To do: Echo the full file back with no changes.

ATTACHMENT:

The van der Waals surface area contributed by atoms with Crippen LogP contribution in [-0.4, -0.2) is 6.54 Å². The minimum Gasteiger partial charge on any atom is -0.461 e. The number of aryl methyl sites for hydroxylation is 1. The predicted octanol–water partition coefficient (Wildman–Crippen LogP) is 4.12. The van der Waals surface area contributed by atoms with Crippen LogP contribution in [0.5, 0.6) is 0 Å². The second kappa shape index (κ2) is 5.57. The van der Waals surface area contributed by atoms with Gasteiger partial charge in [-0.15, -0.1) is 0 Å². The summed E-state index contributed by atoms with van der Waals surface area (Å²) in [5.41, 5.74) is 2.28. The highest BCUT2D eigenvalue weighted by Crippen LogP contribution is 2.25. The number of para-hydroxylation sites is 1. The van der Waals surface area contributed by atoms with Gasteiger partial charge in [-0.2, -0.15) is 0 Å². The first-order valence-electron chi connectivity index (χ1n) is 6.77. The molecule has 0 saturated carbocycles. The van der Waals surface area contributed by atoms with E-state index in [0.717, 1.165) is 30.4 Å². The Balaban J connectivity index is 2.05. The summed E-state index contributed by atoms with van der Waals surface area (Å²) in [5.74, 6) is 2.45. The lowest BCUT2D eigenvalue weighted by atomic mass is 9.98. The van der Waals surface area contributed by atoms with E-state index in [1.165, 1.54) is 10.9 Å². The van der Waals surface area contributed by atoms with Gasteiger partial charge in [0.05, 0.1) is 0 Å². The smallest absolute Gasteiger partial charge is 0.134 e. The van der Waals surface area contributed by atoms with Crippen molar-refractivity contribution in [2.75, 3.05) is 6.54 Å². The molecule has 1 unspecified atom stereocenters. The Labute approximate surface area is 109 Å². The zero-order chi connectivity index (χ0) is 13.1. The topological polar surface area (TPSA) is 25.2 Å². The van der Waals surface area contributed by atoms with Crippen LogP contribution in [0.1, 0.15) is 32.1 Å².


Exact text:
The van der Waals surface area contributed by atoms with Crippen LogP contribution in [-0.4, -0.2) is 6.54 Å². The minimum Gasteiger partial charge on any atom is -0.461 e. The number of aryl methyl sites for hydroxylation is 1. The predicted octanol–water partition coefficient (Wildman–Crippen LogP) is 4.12. The van der Waals surface area contributed by atoms with Crippen LogP contribution in [0.5, 0.6) is 0 Å². The second kappa shape index (κ2) is 5.57. The van der Waals surface area contributed by atoms with Gasteiger partial charge in [-0.15, -0.1) is 0 Å². The summed E-state index contributed by atoms with van der Waals surface area (Å²) in [5.41, 5.74) is 2.28. The highest BCUT2D eigenvalue weighted by Crippen LogP contribution is 2.25. The number of para-hydroxylation sites is 1. The van der Waals surface area contributed by atoms with Gasteiger partial charge in [-0.2, -0.15) is 0 Å². The first-order valence-electron chi connectivity index (χ1n) is 6.77. The molecule has 0 saturated carbocycles. The van der Waals surface area contributed by atoms with E-state index in [0.717, 1.165) is 30.4 Å². The Balaban J connectivity index is 2.05. The summed E-state index contributed by atoms with van der Waals surface area (Å²) in [5.74, 6) is 2.45. The lowest BCUT2D eigenvalue weighted by atomic mass is 9.98. The van der Waals surface area contributed by atoms with E-state index in [1.165, 1.54) is 10.9 Å². The van der Waals surface area contributed by atoms with Gasteiger partial charge in [0.05, 0.1) is 0 Å². The smallest absolute Gasteiger partial charge is 0.134 e. The van der Waals surface area contributed by atoms with Crippen molar-refractivity contribution in [2.75, 3.05) is 6.54 Å². The molecule has 1 unspecified atom stereocenters. The Labute approximate surface area is 109 Å². The zero-order chi connectivity index (χ0) is 13.1. The topological polar surface area (TPSA) is 25.2 Å². The van der Waals surface area contributed by atoms with Crippen LogP contribution in [0.1, 0.15) is 32.1 Å².